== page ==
“Weight stigma does not seen to be going away. Unlike other stigmatized people, prejudice seems to decrease the more others are in contact with members of that group. But the heavier we become, the less tolerant we are. Even obese people buy into the negative stereotype about obesity, internalizing the anti-fat attitudes that are common in our culture. It is hard to rise up against your tormentors if you believe them.” (p. 165- 166)
Thinking of excess weight as the enemy, hurts us all, whether we have extra weight or not. The media portrays obesity as a crisis and makes all of us view extra pounds as a medical crisis. Diet plans abound and cause us to think there is a perfect diet out there for us to follow if we would just make an effort. Then, we feel bad when we cannot stay with the plan and lose that promised weight. Often, we’ll tend to judge others even more harshly, if they, too, cannot lose weight and keep it off.
And then we have that ‘ideal body type and ideal weight’ being suggested, which are often unattainable for the majority. No wonder we become obsessed with feeling the need to lose weight and become thinner.
How do we change this situation and end weight stigma? First, take some pressure of yourself and do not become so obsessed with your weight – in doing so, perhaps then you won’t be so concerned about any one else’s weight.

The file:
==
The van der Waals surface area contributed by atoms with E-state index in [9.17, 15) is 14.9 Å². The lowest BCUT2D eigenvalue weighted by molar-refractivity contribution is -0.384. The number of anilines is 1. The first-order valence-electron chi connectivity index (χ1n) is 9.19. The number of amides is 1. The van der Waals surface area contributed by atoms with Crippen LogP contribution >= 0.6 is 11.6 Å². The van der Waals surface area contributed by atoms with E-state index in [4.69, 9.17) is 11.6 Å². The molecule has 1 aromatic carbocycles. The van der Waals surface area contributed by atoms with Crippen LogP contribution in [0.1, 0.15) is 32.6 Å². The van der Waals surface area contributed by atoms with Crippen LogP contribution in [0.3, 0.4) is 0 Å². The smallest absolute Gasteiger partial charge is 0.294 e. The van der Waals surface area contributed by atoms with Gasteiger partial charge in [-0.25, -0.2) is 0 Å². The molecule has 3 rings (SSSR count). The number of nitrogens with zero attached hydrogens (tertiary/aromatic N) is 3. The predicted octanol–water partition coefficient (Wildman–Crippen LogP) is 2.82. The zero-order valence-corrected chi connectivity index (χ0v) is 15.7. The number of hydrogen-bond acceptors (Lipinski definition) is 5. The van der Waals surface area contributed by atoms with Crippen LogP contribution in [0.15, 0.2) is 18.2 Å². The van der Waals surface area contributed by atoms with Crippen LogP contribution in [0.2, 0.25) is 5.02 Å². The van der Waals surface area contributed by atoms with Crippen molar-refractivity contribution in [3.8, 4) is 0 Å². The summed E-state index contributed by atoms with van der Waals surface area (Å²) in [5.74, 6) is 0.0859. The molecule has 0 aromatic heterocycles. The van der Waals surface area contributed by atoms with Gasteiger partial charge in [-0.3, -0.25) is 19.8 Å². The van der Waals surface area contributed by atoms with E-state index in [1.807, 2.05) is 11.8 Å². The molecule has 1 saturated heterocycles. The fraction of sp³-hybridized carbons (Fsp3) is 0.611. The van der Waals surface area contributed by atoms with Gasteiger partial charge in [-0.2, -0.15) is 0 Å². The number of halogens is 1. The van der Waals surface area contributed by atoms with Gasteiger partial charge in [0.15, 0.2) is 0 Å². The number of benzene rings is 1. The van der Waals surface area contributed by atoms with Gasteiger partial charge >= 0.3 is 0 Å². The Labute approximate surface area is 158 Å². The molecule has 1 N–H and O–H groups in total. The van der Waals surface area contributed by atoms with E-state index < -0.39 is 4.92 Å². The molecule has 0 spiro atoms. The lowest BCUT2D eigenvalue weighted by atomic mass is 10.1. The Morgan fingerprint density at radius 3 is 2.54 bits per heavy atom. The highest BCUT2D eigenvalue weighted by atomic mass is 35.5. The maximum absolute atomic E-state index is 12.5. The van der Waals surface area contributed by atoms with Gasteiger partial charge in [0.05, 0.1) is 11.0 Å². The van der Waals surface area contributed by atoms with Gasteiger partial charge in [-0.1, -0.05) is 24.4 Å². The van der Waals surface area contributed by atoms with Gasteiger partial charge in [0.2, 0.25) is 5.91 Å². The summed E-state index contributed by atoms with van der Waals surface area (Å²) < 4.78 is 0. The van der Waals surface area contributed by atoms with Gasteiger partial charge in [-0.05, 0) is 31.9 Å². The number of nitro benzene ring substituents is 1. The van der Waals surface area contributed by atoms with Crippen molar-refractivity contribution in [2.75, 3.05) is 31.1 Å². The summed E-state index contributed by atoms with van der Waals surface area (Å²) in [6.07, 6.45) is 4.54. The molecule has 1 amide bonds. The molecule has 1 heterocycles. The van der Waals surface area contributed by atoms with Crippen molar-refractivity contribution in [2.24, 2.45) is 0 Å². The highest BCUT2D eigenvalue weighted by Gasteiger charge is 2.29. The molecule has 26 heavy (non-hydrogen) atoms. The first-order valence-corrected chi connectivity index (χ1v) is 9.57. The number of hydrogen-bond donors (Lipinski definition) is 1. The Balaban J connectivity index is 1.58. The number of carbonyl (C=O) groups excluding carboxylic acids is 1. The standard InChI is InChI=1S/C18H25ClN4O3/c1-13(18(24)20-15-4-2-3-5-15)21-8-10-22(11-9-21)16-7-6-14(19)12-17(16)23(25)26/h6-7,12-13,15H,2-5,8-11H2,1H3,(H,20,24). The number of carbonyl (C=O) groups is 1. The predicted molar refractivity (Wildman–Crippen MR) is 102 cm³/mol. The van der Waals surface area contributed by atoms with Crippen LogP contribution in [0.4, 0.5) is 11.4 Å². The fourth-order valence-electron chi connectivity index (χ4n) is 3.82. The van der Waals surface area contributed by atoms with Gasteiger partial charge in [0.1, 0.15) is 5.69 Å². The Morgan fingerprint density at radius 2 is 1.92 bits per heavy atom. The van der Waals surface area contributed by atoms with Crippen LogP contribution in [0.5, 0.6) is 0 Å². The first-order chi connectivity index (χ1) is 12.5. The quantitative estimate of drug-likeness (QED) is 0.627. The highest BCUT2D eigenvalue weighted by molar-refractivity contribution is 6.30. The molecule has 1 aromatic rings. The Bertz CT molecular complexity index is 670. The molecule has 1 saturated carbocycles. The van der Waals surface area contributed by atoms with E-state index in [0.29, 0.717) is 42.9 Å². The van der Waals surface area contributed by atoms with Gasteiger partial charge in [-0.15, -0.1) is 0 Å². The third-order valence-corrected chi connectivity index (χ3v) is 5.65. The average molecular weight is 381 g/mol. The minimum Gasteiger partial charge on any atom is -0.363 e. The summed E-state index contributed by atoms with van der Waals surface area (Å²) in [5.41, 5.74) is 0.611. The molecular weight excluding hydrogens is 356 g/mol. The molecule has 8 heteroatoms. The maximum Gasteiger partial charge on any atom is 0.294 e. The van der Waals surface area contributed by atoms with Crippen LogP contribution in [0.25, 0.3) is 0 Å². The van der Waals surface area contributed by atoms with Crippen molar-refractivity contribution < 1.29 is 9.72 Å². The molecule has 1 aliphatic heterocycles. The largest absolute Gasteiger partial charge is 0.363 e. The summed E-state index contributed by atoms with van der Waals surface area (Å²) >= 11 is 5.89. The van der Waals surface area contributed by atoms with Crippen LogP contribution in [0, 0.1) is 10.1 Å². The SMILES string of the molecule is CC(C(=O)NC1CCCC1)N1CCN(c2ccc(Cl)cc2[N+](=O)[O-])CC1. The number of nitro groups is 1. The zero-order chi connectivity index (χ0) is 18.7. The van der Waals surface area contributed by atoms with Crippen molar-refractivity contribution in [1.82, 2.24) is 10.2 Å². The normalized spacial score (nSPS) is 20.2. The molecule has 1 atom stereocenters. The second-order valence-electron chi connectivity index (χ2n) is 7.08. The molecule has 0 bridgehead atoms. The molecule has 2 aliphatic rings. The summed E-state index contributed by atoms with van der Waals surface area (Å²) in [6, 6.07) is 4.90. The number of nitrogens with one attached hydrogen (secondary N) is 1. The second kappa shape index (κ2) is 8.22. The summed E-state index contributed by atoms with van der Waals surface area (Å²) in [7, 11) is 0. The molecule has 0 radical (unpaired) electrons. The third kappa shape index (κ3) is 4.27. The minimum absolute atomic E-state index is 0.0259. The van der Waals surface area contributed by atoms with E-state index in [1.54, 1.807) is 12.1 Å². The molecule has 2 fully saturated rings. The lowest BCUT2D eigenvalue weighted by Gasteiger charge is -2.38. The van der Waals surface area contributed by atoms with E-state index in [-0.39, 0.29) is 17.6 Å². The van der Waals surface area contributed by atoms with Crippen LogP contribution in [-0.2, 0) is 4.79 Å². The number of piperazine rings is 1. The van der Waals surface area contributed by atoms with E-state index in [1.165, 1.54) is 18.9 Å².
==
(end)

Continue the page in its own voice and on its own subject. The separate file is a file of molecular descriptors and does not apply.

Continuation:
Be Okay With Your Body
Just be okay with your body. You don’t have to LOVE it. Women, more than men, are told they need to love their bodies and that if often not the right advice to give to women. And, it is just not necessary.
Rather than having the goal of loving your body, just respect your body, appreciate your body and just be okay with your body.
Being okay with your body does not mean it is a free-for-all. You still ought to care for yourself by eating right, have proper portions, and exercise.
Historian Joan Jacobs Brumberg found that journals in the 1890s showed that young women were wanting to make self-improvements in their character by being kinder and more concerned for others, getting better grades in school, etc. But 100 years later, journals showed that young women were more concerned about their physical appearance and the way to achieve that was to buy things.
Many industries found a way to tap into this: gym memberships, exercise equipment, work-out plans = fitness fads (some more effective than others): recall Bowflex, TaeBo, The Thighmaster? While exercise may do many good things for our bodies, it can never change our build, bone structure, genetic limits on how much muscle we may have. If we buy into these plans, we get frustrated with ourselves and beat ourselves up for not getting those promised results. We get into that vicious cycle and buy the next new-and-great fad to change our body.
We ought not to define ourselves by out outward appearance. We need to stop focusing on the outside and learn to take care of ourselves in a sensible manner. Then and only then can we transfer that to other people. Then, as a whole group, we’d all be better off, both physically and mentally.
The next chapter will deal with exercise.